AtlantikEel
09-20-2007, 11:03 PM
From u-boat.net:

At 19.55 hours on 20 Sep, 1942, U-703 fired a spread of three torpedoes at the HMS Somali (G 33) (LtCdr C. Maud) and saw one hit after 1 minute 32 seconds. The destroyer had escorted the convoy PQ-18 to Murmansk and was now screening QP-14 on her homebound voyage. HMS Ashanti (G 51) had unsuccessfully hunted a U-boat about 20 miles behind the convoy and rejoined at full speed, but was then low on fuel oil. She thus changed places with HMS Somali (G 33) on the inner screen to await a favourable opportunity to refuel. Shortly after taking position in the outer screen, the HMS Somali (G 33) was hit by one torpedo. The explosion blew the torpedo tubes over the side and cut all of the port side main stringers so that the ship was only held together by the upper deck and starboard side as far as the keel. The port engine fell through the bottom of the ship and the engine and gear rooms filled with water. The leaking bulkheads on either side were promptly shored up and seemed to be holding but there was no light or power except from an unreliable auxiliary diesel generator which powered the bilge pumps.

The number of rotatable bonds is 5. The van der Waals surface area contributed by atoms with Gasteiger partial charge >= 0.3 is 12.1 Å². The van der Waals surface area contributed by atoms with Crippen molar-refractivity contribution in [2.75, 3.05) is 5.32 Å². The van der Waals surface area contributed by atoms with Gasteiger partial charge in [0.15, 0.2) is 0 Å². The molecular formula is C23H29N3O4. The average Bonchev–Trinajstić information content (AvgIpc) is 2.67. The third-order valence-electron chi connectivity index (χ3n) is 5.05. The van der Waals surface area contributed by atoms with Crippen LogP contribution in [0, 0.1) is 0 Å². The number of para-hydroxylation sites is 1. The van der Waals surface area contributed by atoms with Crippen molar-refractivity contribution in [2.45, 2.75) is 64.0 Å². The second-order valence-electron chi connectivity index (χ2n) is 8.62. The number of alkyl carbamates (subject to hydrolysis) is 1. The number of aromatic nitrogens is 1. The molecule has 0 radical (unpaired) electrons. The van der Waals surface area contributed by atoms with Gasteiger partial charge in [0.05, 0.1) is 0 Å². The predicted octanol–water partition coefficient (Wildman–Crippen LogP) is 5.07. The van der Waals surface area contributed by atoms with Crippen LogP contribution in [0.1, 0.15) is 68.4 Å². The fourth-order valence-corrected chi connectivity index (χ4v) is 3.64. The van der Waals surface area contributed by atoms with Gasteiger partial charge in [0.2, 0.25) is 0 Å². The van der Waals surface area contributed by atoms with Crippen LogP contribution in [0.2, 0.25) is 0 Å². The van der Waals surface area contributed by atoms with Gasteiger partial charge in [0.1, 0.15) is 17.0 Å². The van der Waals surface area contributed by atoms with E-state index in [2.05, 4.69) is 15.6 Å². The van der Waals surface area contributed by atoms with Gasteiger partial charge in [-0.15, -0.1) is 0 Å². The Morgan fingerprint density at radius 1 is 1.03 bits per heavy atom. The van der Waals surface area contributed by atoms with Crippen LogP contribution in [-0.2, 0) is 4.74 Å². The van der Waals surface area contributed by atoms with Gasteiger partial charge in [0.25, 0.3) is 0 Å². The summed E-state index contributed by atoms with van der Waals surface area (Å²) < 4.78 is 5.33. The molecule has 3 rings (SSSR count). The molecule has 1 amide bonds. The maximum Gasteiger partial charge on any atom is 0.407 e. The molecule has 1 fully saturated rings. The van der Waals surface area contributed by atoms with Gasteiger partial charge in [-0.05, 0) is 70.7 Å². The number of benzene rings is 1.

The British rescue ship Zamalek stood-by within minutes after the hit, but she was sent back to the convoy. The HMS Lord Middleton (FY 219) then took off most of the crew and transferred them to other ships. Only a skeleton crew of 80 men were left aboard and all were forbidden to go below except for any critical work. HMS Ashanti (G 51) then took her crippled sister ship in tow, cruising at a slow 7 knots in a flat and calm sea, that was ideal for towing and for revealing periscope wakes. The tow wire parted company, but they managed to rig up a new line and both ships continued to crawl to Akureyri, Iceland. That evening, the dynamo of HMS Somali (G 33) seized up so hand pumps were used for the bilge. These could not cope with the inflow of water so the 17? list increased. With the donation of many electrical cables from other ships, an emergency power umbilical was rigged up from the towing ship to another destroyer and the bilge pumps started operating again, reducing the list to 12?. Power was also available for lighting and cooking as well.
In the night on 23/24 September, the weather was getting worse north of Iceland in 69?00N/15?30W (a distance of 420 miles) and her plates were groaning terribly. In the middle of a snow squall, observers on the bridge of HMS Ashanti (G 51) saw a blue flash behind them. The towline and the electric cable had snapped and a piece of the cable was hanging over the stern. Quickly, a searchlight was brought to bear on the crippled ship. By now, HMS Somali (G 33) had folded in half like a hinge with bow and stern climbing skywards. For a moment, she hung motionlessly; the deckplating then snapped and her bulkheads collapsed. Her stern capsized and sank quickly and the bow went vertically and steadily, only 35 men of the skeleton crew could be rescued.